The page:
Congratulations to those who went to collect your A Level results today. We also extend our congratulations to those who couldn’t bear to collect their results, instead crossing their fingers that everything will work out and, come the late autumn, they’ll be heading off to their university of choice (or the university chosen for them).
To celebrate the day of heightened anxiety where a piece of A4 paper can change the entire path of your life, 4th Estate bring to you fifteen university set books to read in the summer of excitement and apprehension that stretches before you. From John Williams to Zadie Smith, by way of Martin Amis and Hilary Mantel, at least one of these books should set you up for university life. If not, you can definitely drop them into conversation and impress your tutor.
‘If you were ever young and thought you knew what you wanted, if you ever imagined that no one could feel such intensity of emotion as you, if you ever had your dreams dashed and your heart broken, then this is the book for you’ wrote a critic in The Times, on reading The Marriage Plot. Gorge yourself, future graduates. It is also noteworthy for offering perhaps the most cringe-inducing, yet all too familiar, love scene between two English majors, later referred to as ‘the Roland Barthes incident’.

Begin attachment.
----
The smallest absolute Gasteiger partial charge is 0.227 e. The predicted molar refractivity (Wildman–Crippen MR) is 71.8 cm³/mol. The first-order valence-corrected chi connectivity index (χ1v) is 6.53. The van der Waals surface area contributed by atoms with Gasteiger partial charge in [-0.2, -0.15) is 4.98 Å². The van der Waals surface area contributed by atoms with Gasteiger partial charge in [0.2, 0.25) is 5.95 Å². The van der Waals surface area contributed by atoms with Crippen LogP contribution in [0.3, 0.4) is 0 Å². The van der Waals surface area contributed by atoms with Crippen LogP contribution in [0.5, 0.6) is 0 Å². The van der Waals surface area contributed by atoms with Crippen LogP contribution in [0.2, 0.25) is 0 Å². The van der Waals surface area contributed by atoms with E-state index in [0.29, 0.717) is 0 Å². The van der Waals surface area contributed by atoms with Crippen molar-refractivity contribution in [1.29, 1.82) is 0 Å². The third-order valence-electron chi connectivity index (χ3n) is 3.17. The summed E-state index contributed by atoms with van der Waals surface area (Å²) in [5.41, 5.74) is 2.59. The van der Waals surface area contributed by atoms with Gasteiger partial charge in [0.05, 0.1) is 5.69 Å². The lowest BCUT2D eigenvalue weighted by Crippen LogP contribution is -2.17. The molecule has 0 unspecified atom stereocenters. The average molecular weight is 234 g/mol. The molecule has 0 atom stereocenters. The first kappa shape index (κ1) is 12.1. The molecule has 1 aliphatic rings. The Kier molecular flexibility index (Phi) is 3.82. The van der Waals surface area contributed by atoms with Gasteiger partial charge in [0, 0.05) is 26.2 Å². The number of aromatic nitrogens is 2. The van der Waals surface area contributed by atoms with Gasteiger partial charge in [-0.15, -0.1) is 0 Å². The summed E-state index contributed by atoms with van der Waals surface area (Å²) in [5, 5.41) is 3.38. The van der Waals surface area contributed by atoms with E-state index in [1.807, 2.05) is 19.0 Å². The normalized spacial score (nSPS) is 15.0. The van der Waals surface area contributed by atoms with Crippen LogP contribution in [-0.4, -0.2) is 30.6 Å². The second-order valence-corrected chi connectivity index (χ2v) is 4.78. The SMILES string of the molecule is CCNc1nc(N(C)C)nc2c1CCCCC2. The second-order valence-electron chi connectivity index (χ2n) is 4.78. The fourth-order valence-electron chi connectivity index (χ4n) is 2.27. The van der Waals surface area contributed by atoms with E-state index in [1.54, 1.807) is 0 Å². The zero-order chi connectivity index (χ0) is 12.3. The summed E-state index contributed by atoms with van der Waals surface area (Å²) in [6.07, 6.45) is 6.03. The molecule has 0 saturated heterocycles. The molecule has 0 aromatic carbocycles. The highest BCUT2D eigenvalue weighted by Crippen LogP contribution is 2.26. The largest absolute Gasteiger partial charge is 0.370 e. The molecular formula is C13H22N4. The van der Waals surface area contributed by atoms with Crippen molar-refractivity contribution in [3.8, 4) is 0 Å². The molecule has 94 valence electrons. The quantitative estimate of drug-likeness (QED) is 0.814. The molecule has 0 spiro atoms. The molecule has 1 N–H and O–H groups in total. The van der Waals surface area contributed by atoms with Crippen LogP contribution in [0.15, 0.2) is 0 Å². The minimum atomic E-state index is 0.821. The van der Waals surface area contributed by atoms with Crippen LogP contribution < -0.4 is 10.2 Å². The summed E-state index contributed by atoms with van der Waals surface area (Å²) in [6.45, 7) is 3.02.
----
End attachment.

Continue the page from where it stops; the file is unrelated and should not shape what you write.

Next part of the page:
‘The undergraduate is the easiest victim of living loveliness—is as a fire ever well and truly laid, amenable to a spark. And if the spark be such a flaring torch as Zuleika?—marvel not, reader, at the conflagration … If any one of the undergraduates had met Miss Dobson in the desert of Sahara, he would have fallen in love with her; but not one in a thousand of them would have wished to die because she did not love him … A crowd, proportionately to its size, magnifies all that in its units pertains to the emotions, and diminishes all that in them pertains to thought. It was because these undergraduates were a crowd that their passion for Zuleika was so intense; and it was because they were a crowd that they followed so blindly the lead given to them. To die for Miss Dobson was “the thing to do.’
According to my count, there are 64 recipes in Nigel Slater’s latest cookbook that are a) delicious, healthy, will really impress your new friends, quick and easy to make and b) technically categorised as sandwiches and toast. What more does a student chef, with quite a lot of other things but food on the mind, need?
Read this at your peril. What starts off as quite a jolly Oxbridge romp, complete with tea rooms, unrequited crushes and exciting evenings at folk ‘Soc’, ends as something much darker. Feel free to skip the Freshers Week safety lecture – you won’t be roving the campus after dark after reading this thrilling page turner.
‘You’re only young once, they say, but doesn’t it go on for a long time? More years than you can bear.’
And some more…
Words by Lettice Franklin and Candice Carty-Williams